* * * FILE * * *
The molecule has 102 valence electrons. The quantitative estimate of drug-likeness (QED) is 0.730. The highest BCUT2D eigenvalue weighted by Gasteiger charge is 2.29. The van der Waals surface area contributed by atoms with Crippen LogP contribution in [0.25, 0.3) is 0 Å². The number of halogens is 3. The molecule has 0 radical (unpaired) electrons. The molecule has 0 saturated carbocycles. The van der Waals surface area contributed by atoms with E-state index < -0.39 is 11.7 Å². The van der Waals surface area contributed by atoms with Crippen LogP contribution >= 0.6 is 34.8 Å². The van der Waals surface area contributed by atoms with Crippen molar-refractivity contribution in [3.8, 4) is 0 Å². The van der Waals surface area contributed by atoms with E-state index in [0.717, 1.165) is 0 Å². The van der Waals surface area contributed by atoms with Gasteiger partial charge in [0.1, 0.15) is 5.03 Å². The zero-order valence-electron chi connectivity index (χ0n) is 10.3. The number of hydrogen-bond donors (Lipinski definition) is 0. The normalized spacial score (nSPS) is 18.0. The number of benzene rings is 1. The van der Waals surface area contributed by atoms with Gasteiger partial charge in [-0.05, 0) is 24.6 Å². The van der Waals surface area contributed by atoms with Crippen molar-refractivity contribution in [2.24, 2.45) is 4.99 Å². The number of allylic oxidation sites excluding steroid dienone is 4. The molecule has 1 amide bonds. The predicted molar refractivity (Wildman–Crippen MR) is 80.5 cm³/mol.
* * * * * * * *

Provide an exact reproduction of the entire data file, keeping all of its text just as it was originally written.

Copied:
The molecule has 102 valence electrons. The quantitative estimate of drug-likeness (QED) is 0.730. The highest BCUT2D eigenvalue weighted by Gasteiger charge is 2.29. The van der Waals surface area contributed by atoms with Crippen LogP contribution in [0.25, 0.3) is 0 Å². The number of halogens is 3. The molecule has 0 radical (unpaired) electrons. The molecule has 0 saturated carbocycles. The van der Waals surface area contributed by atoms with E-state index < -0.39 is 11.7 Å². The van der Waals surface area contributed by atoms with Crippen LogP contribution >= 0.6 is 34.8 Å². The van der Waals surface area contributed by atoms with Crippen molar-refractivity contribution in [3.8, 4) is 0 Å². The van der Waals surface area contributed by atoms with E-state index in [0.717, 1.165) is 0 Å². The van der Waals surface area contributed by atoms with Gasteiger partial charge in [0.1, 0.15) is 5.03 Å². The zero-order valence-electron chi connectivity index (χ0n) is 10.3. The number of hydrogen-bond donors (Lipinski definition) is 0. The normalized spacial score (nSPS) is 18.0. The number of benzene rings is 1. The van der Waals surface area contributed by atoms with Gasteiger partial charge in [-0.05, 0) is 24.6 Å². The van der Waals surface area contributed by atoms with Crippen molar-refractivity contribution in [2.24, 2.45) is 4.99 Å². The number of allylic oxidation sites excluding steroid dienone is 4. The molecule has 1 amide bonds. The predicted molar refractivity (Wildman–Crippen MR) is 80.5 cm³/mol.